Walk good in Kingston
Upon arrival at Kingston's Manley airport, visitors are given a taste of things to come. Just outside the customs hall, a billboard hovers over the taxi drivers, street vendors and ready-to-pounce scam artists. There's no touchy-feeliness about this sign. It simply reads; 'Welcome To Jamaica. Walk good.' The tourism department official explained that it's simultaneously a safety message, greeting and a warning.
Australian fans walking good in the Sabina Park pool
"We want everyone to have a good time in our country," he said, while pointing out the various no-go areas on the Kingston map. "Walk good means go with respect and vigilance. Walk good means have fun but be careful." It's sensible advice. Jamaica may be known for reggae, Rastas and a history-making bob-sled team, but it's also found adverse publicity in an escalating crime-rate and a declining dollar. But while the country struggles with multi-layered difficulties, there is one unifying force.
Yes folks, one-day cricket is in town and today, at Sabina Park, Jamaicans of all religions and socioeconomic backgrounds were forged against a common enemy. According to the locals, those pesky Australians were about to be taken down a peg or six. "We're going to win, no problems," said taxi driver Robert. "This is the continuation of the West Indies' revival." If the crowd was anything to go by, everyone was expecting a victory and everyone had come to the game.
Sabina Park isn't a pretty stadium. The walls are topped with razor wire, the playing area lacks the intimacy of other Caribbean grounds, and the stands are purposeful, rather than architecturally significant. What it loses in aesthetics, however, it makes up for in atmosphere. Put it this way. For those thinking that cricket at S.P. is a peaceful affair, we've got a bridge you may like to purchase. This place is loud, energetic and spontaneous.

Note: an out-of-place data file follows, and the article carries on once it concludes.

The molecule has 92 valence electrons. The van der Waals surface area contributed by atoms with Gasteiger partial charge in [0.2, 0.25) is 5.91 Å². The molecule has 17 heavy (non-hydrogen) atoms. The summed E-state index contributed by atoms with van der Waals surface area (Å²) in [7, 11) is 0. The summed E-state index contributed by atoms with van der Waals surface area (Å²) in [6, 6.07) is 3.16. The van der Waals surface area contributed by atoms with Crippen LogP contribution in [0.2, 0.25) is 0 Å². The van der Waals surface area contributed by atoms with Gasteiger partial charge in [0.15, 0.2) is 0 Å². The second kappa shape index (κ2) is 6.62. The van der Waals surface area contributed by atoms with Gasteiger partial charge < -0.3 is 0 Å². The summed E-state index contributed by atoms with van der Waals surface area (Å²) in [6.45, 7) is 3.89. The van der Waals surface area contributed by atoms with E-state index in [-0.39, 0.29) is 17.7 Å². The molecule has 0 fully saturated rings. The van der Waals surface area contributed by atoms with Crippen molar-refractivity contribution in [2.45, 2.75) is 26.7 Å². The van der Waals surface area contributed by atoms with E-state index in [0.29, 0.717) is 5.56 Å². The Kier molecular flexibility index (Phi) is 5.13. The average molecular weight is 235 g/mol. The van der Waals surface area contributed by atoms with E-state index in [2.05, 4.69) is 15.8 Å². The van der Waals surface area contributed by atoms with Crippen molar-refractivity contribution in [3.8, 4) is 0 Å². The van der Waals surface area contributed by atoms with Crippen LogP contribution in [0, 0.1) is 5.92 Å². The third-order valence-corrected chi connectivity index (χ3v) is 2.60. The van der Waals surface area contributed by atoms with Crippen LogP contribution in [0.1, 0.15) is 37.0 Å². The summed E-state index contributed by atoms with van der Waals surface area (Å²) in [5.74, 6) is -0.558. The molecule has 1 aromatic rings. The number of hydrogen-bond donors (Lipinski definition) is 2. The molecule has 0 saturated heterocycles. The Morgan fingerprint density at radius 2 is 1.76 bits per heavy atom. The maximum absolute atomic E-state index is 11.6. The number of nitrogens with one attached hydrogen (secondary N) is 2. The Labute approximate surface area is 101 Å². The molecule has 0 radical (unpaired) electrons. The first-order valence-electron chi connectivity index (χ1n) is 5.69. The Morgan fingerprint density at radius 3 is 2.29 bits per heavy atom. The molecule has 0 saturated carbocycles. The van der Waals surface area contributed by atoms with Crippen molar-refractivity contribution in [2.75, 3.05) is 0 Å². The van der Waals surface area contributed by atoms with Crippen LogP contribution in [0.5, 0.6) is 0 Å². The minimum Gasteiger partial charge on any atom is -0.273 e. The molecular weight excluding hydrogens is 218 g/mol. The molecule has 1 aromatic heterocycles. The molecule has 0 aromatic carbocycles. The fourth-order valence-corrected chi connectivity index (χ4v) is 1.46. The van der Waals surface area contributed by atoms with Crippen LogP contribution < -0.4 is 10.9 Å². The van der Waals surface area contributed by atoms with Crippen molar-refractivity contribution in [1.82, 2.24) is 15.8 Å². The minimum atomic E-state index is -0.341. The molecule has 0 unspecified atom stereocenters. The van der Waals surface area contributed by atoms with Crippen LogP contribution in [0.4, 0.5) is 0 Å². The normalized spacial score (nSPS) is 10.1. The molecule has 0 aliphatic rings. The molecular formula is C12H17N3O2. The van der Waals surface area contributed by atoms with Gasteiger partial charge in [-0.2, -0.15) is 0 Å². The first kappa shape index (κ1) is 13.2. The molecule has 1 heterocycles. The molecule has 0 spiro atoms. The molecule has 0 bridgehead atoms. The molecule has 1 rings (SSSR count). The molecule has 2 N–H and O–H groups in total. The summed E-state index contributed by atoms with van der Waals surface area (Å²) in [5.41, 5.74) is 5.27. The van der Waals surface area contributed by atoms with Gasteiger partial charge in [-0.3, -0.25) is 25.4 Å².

By 8.30 am there were scuffles taking place outside the gates. "They're angry that they've missed out on tickets," explained the gate attendant. "It's been sold out for weeks." By 9 am, as the horns, whistles and trumpets begin their assault on the senses, it was standing room only. By start of play, armed guards and combat police were in position, and those considering a pitch invasion had to weigh up the possibilities of out-running the attack dogs.
"She's an Akita," explained security guard Grant, as he gave his dog a much needed drink of water. "On my command she can take down a subject in seconds." Everyone noticed the tooth size. Everyone kept a respectful distance. According to Grant, there were four other canine invader-deterents around the playing area. "We're not expecting trouble," he added. "The sight of the dogs is enough to make people think twice about running onto the pitch."
The Australian fans on the mound didn't need convincing. By mid-morning they'd retreated to the relative safety of the beer, music and above-ground pool. "Come on in, the water's fine," yelled Kip from Newcastle (N.S.W.), who's been part of the cricket circus since the first Test in Guyana. "What a great way to enjoy the game," he added, attempting an Esther Williams-style swan kick.
Cathy from Brisbane, wasn't going anywhere near the pool. "No thanks," she said, taking refuge under a beach umbrella. "I'm not even going to contemplate what's floating in that water." Her friend Rachel was more concerned with the noise levels. "It's deafening," she said, glancing at the overcrowded bleachers. "It never stops. It's driving me crazy, but it's wonderful." The locals, meanwhile, were continuing the party. By lunch time, as the sound of the Bob Marley medleys reached eardrum-piercing levels, there was more shaking and singing than a year's worth of consecutive River Dance performances.
"We Jamaicans love having a good time," said Kingston resident Loreya. "Any excuse will do, but today's excuse is the best. The cricket's in town mon. The Aussies are here. We're going to crush them like bugs." Some New Zealanders who'd lobbed into Kingston for the match were happy to agree with the sentiments. "I'm supporting Windies," said Nick from Wellington. "Anyone but Australia," he added, as the Aussies within earshot sent him withering glances that made Medusa seem like an amateur.
By the time rain interrupted play, the atmosphere had moved from loud, energetic and spontaneous to downright chaotic. On the mound, those who could still stand were congratulated by their friends. In the bleachers, those who hadn't fallen over the balcony should have been presented with medals of honour. By stumps, Sabina Park had lived up to its reputation as cricket crazy Caribbean central. Perhaps the tourism department needs to modify it's official greeting. When the cricket's in town it could read; 'Welcome to Jamaica. Walk if you can.'
Christine Davey is a freelance writer based in Melbourne, Victoria.